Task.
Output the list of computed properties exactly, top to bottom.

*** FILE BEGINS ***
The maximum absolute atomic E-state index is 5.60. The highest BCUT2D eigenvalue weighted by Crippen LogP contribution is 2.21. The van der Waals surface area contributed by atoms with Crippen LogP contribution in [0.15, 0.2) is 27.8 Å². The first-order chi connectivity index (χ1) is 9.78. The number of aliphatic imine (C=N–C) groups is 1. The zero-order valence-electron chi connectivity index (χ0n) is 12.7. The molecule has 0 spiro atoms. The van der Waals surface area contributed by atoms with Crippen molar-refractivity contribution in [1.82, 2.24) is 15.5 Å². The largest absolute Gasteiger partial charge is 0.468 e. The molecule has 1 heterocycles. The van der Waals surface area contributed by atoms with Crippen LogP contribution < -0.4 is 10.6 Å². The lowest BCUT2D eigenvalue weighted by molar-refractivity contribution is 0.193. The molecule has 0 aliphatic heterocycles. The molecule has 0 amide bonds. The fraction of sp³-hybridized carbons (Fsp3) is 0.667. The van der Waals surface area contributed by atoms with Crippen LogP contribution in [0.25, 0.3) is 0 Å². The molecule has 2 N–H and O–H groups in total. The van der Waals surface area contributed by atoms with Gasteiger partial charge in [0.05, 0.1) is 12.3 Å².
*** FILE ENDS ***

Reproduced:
The maximum absolute atomic E-state index is 5.60. The highest BCUT2D eigenvalue weighted by Crippen LogP contribution is 2.21. The van der Waals surface area contributed by atoms with Crippen LogP contribution in [0.15, 0.2) is 27.8 Å². The first-order chi connectivity index (χ1) is 9.78. The number of aliphatic imine (C=N–C) groups is 1. The zero-order valence-electron chi connectivity index (χ0n) is 12.7. The molecule has 0 spiro atoms. The van der Waals surface area contributed by atoms with Crippen molar-refractivity contribution in [1.82, 2.24) is 15.5 Å². The largest absolute Gasteiger partial charge is 0.468 e. The molecule has 1 heterocycles. The van der Waals surface area contributed by atoms with Crippen LogP contribution < -0.4 is 10.6 Å². The lowest BCUT2D eigenvalue weighted by molar-refractivity contribution is 0.193. The molecule has 0 aliphatic heterocycles. The molecule has 0 amide bonds. The fraction of sp³-hybridized carbons (Fsp3) is 0.667. The van der Waals surface area contributed by atoms with Crippen LogP contribution in [0.25, 0.3) is 0 Å². The molecule has 2 N–H and O–H groups in total. The van der Waals surface area contributed by atoms with Gasteiger partial charge in [0.05, 0.1) is 12.3 Å².